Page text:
Toyota should not pay one dime towards any problem nor should they be blamed for any problem that exists, TSB related or not.

If you’re under the impression that another make of car with a 100k miles warranty means you’re off the hook when neglect exists then be advised this is not going to work either.
If the engine goes at 99k miles warranty will not pay one dime, nor should they, unless you can PROVE you’ve adequately maintained the car.

people who change oil at every 3000 miles are IDIOTS who have money to throw away.
as older Toyota’s never had this problem either they take care of this for me or they just lost a customer.

I’m sorry but I’ve been sitting on the sidelines reading the back and forths and I have to take exception to the previous comment about “people who change their oil every 3000 miles are idiots…”. The fact of the matter is that you cannot tell me that me changing my oil every 3000 miles is not better protecting my engine long term than if I changed it 5 or 6 thousand miles. Obviously all engines will start and get you down the road even when neglected (as the poster’s apparently has) for the first 100k miles, but what about the long term damage to the bearings and pistons and rings and cylinder walls? The only way anyone can make a statement like that is if two identical cars were matched and one was abused and one was taken care of, both driven the same, then after 100K miles a compression test was done to see the difference. What about the dirty oil grinding away on the engine seals? I could go on, but I guess the lesson to learn here is try not to purchase a used car owned by the poster.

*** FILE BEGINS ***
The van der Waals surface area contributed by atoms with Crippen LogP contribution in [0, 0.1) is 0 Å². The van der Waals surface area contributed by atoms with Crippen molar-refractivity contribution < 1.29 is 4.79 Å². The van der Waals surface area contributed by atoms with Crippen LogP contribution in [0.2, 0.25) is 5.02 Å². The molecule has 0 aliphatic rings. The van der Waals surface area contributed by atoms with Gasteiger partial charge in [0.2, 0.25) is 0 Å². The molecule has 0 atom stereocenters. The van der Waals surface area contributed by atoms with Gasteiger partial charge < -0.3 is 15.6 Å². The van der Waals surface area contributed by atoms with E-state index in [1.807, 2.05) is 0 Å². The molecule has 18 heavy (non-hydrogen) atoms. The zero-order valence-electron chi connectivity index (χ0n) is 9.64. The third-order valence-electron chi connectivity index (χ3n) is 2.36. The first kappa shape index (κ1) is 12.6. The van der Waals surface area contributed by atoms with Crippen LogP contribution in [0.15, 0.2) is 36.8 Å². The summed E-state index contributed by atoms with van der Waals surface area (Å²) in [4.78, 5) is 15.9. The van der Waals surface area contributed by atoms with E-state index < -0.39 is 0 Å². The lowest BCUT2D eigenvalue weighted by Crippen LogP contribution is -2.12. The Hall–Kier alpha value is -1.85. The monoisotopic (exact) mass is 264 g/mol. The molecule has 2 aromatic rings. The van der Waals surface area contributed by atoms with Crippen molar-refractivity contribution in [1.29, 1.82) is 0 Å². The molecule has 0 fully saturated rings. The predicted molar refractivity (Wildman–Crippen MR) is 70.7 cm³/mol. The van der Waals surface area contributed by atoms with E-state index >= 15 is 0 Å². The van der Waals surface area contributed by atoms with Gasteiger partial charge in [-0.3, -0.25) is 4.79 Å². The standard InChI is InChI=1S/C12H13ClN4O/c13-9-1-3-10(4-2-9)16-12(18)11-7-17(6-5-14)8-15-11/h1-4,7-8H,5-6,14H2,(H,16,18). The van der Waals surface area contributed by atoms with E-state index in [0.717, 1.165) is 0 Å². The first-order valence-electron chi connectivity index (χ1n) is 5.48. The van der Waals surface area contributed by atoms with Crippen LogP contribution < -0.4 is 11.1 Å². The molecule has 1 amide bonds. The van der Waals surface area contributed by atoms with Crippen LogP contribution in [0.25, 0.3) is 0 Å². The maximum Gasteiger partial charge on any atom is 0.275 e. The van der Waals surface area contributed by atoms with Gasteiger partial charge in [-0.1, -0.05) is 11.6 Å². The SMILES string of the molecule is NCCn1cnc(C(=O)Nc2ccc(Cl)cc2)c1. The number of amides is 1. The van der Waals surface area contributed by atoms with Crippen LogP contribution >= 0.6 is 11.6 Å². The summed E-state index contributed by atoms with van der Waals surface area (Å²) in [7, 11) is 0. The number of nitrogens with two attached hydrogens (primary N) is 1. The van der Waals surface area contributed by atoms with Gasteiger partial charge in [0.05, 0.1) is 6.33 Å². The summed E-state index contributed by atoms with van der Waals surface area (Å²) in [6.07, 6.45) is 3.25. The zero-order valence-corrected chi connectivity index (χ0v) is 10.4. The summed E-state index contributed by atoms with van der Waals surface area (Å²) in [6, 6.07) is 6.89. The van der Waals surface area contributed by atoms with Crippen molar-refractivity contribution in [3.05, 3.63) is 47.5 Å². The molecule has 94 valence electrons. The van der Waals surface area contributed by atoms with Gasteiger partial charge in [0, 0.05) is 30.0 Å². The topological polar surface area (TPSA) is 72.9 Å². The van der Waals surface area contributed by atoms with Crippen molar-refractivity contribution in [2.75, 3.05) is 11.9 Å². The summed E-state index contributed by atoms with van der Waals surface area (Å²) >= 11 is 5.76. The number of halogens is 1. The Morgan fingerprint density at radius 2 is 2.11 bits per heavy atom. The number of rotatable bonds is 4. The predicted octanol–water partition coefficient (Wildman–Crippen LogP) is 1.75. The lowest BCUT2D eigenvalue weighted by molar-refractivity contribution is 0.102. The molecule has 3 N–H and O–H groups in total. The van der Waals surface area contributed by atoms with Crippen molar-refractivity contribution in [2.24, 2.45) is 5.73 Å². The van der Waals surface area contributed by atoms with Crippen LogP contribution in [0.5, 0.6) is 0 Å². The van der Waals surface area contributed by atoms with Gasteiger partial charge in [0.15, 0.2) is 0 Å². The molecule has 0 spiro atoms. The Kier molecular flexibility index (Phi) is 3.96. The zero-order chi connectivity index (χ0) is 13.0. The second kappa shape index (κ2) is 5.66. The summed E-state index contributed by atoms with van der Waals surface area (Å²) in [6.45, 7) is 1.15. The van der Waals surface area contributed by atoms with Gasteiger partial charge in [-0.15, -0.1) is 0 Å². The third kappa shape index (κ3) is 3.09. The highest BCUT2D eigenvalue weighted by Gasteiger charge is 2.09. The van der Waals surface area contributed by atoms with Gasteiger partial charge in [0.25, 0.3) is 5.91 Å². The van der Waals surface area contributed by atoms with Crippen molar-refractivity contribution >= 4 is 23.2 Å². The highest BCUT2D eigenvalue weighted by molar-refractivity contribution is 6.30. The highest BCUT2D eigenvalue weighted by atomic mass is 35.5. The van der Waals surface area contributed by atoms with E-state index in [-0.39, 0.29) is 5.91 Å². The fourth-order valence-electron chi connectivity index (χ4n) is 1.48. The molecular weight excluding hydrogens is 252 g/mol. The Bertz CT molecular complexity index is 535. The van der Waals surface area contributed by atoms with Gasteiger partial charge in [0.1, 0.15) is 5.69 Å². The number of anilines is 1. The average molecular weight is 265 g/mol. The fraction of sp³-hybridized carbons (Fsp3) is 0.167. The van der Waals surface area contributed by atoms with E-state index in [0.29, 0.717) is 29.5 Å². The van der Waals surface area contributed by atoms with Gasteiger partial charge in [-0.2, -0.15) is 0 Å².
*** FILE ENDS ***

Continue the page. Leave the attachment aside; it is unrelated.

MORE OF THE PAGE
You may consider people who change oil every 3k miles to be idiots but your posts show a total lack of understanding about proper car care and what warranty will and will not cover.

You will probably be singing this same song, second verse, when you get your next new car.
Pretty sad attitude and unfortunately, you have a lot of company.

3k may be excessive…but it doesn’t mean the person is throwing their money away. But it sounds like you didn’t even change it when it should have been changed. Sorry, but it sounds like the engine was abused and now you want Toyota to pay for your abuse.

“How frequently DO you change the oil? If you’re exceeding 3-5K on an engine that’s prone to sludging, you’re really pushing your luck.”

This engine isn’t prone to sludging…That was the V6’s some 7 years earlier. But it’s still a good idea to change the oil when necessary.

Hmmm…"I am very unlucky with cars… :frowning: "

Now we know why.

Fan, to Mae West: Goodness, what diamonds!
Mae West: Goodness had nothing to do with it!

Just as “goodness” probably had nothing to do with Ms. West’s acquisition of jewelry, luck probably has nothing to do with the OP’s apparent history of car problems.

I was hoping to get some mechanical advice not flame war started over 3k oil change or not. I appreciate your input but I simply want to know what to do next. Toyota may or may not fix this problem and I need to know how long can/should I keep the car.
Indeed, it maybe a sludge issue but I am hard pressed to imagine the rattle caused by sludge. Many times I put synthetic oil into this car but I usually wait 5-7k. I have had 7-8 toyota’s ALL flawless. So I am not buying that I am to blame for not changing at every frigging 3k miles. If that is your opinion fine, KEEP it. I need to know what is my best move now…

VDCDriver gave you the best advice, in the 5th post in this thread. Once you have the numbers, you have to decide if it’s worth repairing. At this young age, and with 79K miles on it, there’s a lot of life left in it, providing it’s maintained properly, which I’m not implying one way or the other. It’s your car, do what you feel is best.